During the eradication period, major measures included the use of DDT as adulticide. During this campaign and until the mosquito was declared eradicated, no cases of DDT resistance in Ae. aegypti were reported in Mexico although they were found in Trinidad, Puerto Rico, the Dominican Republic and Jamaica (Ibañes-Bernal and Gómez-Dantes, 1995). DDT, the most classic example of organochlorides belonging to the group of aliphatic diphenyls, has its mode of action in sodium channels that are transmembrane proteins located at the level of the axon of the nerves, the latter of which are depolarized by the flow of sodium ions towards the inside when the channel doors are opened, which results in the activation and inactivation of the voltage-gated sodium channel (Narahashi 1992, Zlotkin 1999).
The resistance mechanisms based on target site resistance have been directly linked to the mode of action of insecticides, whereby the importance of knowing where insecticides in use are acting seems evident, seeing that where they take effect is where modifications to the protein structure, which prevent the union of the insecticide, is expected to take place and results in resistance. On the other hand, there are resistance mechanisms not based on sites of action, resulting from enhanced metabolism due to the enzymes that trap and metabolize insecticides in their path to the site of action. Such metabolic resistance mechanisms are not linked to any specific site of action classification and therefore they may confer resistance to insecticides in more than one group with different sites of action (IRAC July 2017). Thus, one of the main DDT resistance mechanisms besides the overproduction of glutathione s-transferases that metabolize it are the mutations of a single nucleotide occurring in the hydrophobic segment 6 of domain II of the voltage-gated sodium channel (Brengues et al., 2003), which reduce the union of insecticides and apparently need to be homozygous mutations to provide potent DDT resistance.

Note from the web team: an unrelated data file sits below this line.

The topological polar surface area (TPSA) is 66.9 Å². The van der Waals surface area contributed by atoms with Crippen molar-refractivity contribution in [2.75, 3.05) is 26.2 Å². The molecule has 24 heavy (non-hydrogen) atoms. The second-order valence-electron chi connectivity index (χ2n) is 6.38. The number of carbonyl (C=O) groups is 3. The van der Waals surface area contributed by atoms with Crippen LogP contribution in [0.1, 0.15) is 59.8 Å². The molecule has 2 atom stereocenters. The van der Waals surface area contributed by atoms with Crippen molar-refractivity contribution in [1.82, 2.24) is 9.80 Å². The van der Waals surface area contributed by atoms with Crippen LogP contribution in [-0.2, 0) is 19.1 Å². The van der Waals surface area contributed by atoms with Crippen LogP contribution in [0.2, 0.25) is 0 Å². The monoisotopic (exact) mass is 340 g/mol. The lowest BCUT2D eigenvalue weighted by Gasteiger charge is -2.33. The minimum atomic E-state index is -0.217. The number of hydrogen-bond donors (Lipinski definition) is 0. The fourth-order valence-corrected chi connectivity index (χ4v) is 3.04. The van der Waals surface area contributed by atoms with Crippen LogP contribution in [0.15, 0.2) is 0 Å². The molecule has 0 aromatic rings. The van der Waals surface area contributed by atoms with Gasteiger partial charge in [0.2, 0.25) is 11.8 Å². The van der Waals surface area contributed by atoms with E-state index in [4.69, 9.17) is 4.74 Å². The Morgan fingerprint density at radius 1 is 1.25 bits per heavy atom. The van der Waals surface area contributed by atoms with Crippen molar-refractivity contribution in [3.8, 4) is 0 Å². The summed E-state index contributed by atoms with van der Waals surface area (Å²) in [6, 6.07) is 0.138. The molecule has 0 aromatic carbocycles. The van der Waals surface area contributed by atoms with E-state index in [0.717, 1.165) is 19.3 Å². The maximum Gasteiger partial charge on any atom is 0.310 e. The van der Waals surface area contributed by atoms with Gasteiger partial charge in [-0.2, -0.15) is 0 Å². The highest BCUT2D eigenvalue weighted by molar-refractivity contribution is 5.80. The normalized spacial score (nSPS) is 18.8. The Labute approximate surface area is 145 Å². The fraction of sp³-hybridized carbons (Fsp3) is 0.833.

As of 1970, the eradication campaign was officially suspended due to the lack of political willingness; thereafter the countries where the vector had been eradicated were re-infested once more. By 1997, the distribution range of Ae. aegypti encompassed more countries than prior to eradication (Badii et al., 2007).
Vector Control in the Era of Malathion as Adulticide and Temephos as Larvicide